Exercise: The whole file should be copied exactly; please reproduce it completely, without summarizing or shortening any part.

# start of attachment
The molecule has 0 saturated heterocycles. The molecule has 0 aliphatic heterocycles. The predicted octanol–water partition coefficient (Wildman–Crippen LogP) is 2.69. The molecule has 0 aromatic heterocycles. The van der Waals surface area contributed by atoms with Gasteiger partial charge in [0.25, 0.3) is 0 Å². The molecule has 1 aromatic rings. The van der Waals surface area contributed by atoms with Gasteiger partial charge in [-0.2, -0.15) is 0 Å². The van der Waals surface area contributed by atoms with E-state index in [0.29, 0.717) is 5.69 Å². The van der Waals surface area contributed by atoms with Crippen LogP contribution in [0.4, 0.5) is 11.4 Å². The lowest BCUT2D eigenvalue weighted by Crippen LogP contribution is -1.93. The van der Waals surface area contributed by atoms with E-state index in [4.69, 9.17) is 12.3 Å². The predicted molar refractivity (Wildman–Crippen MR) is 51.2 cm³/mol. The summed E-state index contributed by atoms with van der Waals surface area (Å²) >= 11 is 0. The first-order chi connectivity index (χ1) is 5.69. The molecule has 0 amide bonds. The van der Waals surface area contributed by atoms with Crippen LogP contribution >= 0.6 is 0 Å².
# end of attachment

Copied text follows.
The molecule has 0 saturated heterocycles. The molecule has 0 aliphatic heterocycles. The predicted octanol–water partition coefficient (Wildman–Crippen LogP) is 2.69. The molecule has 0 aromatic heterocycles. The van der Waals surface area contributed by atoms with Gasteiger partial charge in [0.25, 0.3) is 0 Å². The molecule has 1 aromatic rings. The van der Waals surface area contributed by atoms with Gasteiger partial charge in [-0.2, -0.15) is 0 Å². The van der Waals surface area contributed by atoms with E-state index in [0.29, 0.717) is 5.69 Å². The van der Waals surface area contributed by atoms with Crippen LogP contribution in [0.4, 0.5) is 11.4 Å². The lowest BCUT2D eigenvalue weighted by Crippen LogP contribution is -1.93. The van der Waals surface area contributed by atoms with E-state index in [4.69, 9.17) is 12.3 Å². The predicted molar refractivity (Wildman–Crippen MR) is 51.2 cm³/mol. The summed E-state index contributed by atoms with van der Waals surface area (Å²) >= 11 is 0. The first-order chi connectivity index (χ1) is 5.69. The molecule has 0 amide bonds. The van der Waals surface area contributed by atoms with Crippen LogP contribution >= 0.6 is 0 Å².